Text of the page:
As well, why did the Germans fail to develop such obvious measures, given the mass infantry attacks on the Eastern Front? I can’t even find where the hell they made use of fougasse to any real degree, and that’s something that I’d think was obvious. Not to mention, there aren’t any German canister rounds that I can find in the literature available to me. Which seems a little, y’know… Unserious? I mean, were I a German WWII artilleryman, I think I’d have had some thoughts about including some such thing in my loadout. As well, were I a German Engineer sort of person, I would think that a factory-produced portable fougasse would be a Really Good Thing ™ to have along on Barbarossa…

  2. Regarding canister; I worked at the fire dept. w/ a Vietnam Marine assigned to 8″ mobile guns on a firebase. He said they had berms behind each gun to back up onto to depress muzzle to fire at the perimeter for the inevitable night attack. He stated ” Grapeshot made some true believers.”He also said “I’ll give them little f**kers credit, after a round of canister some of them would try again.”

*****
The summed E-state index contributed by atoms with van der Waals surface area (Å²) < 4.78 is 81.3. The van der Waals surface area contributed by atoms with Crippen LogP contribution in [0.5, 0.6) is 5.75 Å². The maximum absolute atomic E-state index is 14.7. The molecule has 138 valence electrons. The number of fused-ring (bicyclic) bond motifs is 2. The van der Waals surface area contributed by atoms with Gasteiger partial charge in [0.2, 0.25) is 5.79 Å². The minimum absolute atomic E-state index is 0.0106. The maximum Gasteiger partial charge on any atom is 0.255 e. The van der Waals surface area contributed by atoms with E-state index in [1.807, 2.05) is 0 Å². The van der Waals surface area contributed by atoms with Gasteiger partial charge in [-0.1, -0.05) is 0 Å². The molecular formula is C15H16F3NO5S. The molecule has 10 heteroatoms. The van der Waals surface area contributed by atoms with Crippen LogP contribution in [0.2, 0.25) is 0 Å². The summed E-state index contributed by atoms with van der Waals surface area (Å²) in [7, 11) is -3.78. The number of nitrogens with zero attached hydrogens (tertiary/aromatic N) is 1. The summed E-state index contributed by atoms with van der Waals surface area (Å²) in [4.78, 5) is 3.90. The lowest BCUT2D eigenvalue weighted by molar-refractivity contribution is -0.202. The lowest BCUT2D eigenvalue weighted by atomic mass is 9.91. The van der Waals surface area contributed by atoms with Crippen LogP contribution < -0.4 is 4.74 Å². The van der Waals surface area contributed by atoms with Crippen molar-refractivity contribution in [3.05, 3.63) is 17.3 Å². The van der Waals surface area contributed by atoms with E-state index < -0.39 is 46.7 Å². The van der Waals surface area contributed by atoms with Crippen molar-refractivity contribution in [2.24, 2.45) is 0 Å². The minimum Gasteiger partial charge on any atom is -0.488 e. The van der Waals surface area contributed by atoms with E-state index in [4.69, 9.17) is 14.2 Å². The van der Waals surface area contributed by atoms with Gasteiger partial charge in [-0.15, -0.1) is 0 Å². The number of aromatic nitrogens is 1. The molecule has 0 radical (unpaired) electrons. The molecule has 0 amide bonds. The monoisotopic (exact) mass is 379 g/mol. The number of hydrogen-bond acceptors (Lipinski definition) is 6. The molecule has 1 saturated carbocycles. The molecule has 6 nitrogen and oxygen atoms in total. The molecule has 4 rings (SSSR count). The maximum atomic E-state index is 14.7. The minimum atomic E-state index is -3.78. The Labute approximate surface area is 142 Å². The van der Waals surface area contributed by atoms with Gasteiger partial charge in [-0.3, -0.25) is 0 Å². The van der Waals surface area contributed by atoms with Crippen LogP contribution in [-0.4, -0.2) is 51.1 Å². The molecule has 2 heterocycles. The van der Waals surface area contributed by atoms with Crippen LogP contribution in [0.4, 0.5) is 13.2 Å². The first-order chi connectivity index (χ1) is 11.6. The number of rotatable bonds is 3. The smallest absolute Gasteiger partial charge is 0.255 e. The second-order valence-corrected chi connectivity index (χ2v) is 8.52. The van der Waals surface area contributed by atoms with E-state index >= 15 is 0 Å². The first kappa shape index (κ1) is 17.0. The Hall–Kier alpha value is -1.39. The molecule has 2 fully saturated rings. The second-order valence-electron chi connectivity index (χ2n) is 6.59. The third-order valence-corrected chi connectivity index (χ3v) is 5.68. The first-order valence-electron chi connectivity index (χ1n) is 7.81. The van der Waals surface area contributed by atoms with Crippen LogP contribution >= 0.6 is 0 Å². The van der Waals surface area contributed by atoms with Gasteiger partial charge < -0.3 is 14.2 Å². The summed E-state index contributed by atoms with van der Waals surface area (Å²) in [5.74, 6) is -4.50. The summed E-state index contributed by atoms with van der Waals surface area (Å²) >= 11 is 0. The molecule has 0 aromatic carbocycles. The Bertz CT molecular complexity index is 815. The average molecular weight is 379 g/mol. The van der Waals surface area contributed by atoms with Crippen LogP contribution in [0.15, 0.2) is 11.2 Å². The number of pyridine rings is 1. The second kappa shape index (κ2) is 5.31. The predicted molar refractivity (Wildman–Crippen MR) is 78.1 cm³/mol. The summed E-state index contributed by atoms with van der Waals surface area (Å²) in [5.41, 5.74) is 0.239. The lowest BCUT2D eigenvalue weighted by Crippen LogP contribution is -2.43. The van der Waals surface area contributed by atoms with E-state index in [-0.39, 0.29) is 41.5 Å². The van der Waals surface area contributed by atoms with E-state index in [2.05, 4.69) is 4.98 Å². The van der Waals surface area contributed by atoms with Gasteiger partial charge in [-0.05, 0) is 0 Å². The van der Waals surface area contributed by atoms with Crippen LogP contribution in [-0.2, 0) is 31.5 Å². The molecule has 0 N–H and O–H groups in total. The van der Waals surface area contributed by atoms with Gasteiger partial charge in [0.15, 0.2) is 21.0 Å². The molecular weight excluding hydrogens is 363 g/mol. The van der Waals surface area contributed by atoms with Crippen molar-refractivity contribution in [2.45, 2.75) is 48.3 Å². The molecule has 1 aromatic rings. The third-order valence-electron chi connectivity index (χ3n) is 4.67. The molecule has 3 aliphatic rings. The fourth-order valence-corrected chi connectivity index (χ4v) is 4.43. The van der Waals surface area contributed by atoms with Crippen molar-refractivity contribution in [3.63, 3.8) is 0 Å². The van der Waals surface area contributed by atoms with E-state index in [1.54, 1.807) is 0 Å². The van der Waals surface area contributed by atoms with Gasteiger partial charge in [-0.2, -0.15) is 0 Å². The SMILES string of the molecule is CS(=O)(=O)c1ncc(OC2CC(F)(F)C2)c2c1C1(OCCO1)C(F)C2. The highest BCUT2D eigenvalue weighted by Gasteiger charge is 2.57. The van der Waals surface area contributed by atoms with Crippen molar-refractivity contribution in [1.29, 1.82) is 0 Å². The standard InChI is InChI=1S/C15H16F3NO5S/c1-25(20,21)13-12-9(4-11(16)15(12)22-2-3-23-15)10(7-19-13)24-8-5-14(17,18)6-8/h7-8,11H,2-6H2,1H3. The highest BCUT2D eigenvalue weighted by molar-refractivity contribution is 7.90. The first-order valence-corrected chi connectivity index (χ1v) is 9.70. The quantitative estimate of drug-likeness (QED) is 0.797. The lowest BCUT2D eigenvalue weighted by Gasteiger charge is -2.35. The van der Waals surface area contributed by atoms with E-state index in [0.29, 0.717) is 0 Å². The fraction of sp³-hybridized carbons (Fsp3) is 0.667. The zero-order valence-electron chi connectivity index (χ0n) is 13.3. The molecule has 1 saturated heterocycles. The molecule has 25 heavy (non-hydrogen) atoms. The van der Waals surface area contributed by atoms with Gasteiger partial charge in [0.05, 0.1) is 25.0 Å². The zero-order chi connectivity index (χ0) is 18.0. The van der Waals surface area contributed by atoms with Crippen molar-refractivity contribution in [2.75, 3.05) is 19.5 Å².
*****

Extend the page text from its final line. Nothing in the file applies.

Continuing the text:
3. Considering the extensive use of canister during the Civil War, you’d think the institution would have retained some memory of the usefulness thereof.

  4. It says a great deal about the foolishness of Japanese arms development and procurement that they would start developing a semi-auto infantry rifle while they were losing the war. The Japanese actually had a prewar semi-auto rifle development program using a mix of native and foreign designs but dropped it in 1937 to invade China. Then again we are talking about a military run and fielding 7 different nominally 7.7mm machine guns between ground, armor and air some of which used incompatible ammunition. In contrast the British only had 5 types of .303 machine gun all of which could use the same ammunition and the US had 4 issue .30 cal. guns, 3 of which were variations of the same design.
    The Japanese would have been better served by accelerating the type 100 SMG or developing a cheap stamped construction carbine like the Germans.